Beware – The DWP Can Recover Benefit Overpayments From An Estate
When someone dies it’s the executor’s responsibility to distribute the estate in accordance with the terms of the deceased’s will. During the process, the Department for Work and Pensions (DWP) may write to the executor requesting details of the deceased’s assets and liabilities.
As a matter of course, it may take time for pension payments (including pension credit and other benefits) to stop after someone dies. However, the DWP has the right not only to take any recent benefit overpayment back (which is not unreasonable), but also to investigate whether the deceased has received payments they were not entitled in the past.
Usually, a letter from the DWP is sent to the executor because the deceased was receiving a means tested benefit, such as pension credit. However, it is not at all uncommon for the DWP not to get in touch. Reports of inefficiencies are all too familiar.
What recovery rights does the DWP have over an estate (RFE)?
The DWP has the right to investigate whether the deceased had made an incorrect statement during their lifetime. They can recalculate whether the deceased should have been entitled to receive benefits, if they had received correct amount or any benefits at all.
The DWP can ask the executor to provide detailed financial information. This will include bank statements and savings accounts. They can request information as far back as 12 years. Once they have made their initial assessment they also has the right to request further information if they need clarification.
Even if the mistake was genuine, the DWP will try to recover all sums paid in error from the estate. Further information is available here.
What is the process for obtaining DWP clearance?
As an executor, it is your responsibility to send the DWP a full list of the assets and liabilities as at the date of death. This needs to be done swiftly and as accurately as possible.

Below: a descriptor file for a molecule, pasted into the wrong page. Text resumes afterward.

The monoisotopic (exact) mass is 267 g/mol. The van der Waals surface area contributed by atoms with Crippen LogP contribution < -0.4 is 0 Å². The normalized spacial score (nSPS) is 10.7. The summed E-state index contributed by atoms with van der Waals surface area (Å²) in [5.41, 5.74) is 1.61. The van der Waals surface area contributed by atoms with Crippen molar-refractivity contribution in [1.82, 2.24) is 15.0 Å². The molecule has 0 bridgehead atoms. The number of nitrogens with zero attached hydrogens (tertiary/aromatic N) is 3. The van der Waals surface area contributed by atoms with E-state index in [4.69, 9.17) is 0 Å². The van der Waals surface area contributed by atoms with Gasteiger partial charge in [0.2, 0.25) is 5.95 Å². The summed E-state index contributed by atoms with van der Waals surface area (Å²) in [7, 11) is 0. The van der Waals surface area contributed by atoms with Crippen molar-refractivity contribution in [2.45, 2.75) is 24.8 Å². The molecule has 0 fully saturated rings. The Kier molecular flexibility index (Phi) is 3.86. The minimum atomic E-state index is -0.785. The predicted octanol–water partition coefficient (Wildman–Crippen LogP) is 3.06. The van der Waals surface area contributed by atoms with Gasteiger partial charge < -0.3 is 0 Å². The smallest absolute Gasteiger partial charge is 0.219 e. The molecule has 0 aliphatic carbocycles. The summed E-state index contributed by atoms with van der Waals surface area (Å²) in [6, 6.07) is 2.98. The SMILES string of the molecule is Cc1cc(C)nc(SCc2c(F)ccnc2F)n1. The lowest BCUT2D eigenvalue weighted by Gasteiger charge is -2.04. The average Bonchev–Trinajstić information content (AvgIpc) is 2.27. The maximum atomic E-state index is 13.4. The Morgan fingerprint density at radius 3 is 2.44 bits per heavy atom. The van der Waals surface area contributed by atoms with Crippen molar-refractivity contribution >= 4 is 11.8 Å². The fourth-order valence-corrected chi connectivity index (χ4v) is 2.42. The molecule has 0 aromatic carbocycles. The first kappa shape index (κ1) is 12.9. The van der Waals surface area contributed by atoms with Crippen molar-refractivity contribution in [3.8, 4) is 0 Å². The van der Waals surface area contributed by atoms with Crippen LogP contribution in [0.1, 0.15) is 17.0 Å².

Due to the well reported backlog, this process can be very lengthy. Something that should take 3 months to conclude, can take over a year. Naturally, this can be extremely frustrating.
Executor’s personal responsibility
Understandably, beneficiaries may struggle to understand the delay and press for distribution. However, be warned, failure to disclose information to the DWP or obtain clearance from them will mean that any repayment liability will fall upon the executor. The executor is personally liable for any repayment.
If the executor has already distributed the estate to the beneficiaries, it remains the executor’s personal responsibility to recover the money.
This may not always be possible.
However, there’s some light at the end of the tunnel. Following a complaint by a solicitor from Hull, the DWP has recently promised to review the process. Read more.
If you have any queries or issues you’d like to discuss please contact us, we’re here to help.
Please note that all views, comments or opinions expressed are for information only and do not constitute and should not be interpreted as being comprehensive or as giving legal advice. No one should seek to rely or act upon, or refrain from acting upon, the views, comments or opinions expressed herein without first obtaining specialist, professional or independent advice. While every effort has been made to ensure accuracy, Curtis Parkinson cannot be held liable for any errors, omissions or inaccuracies.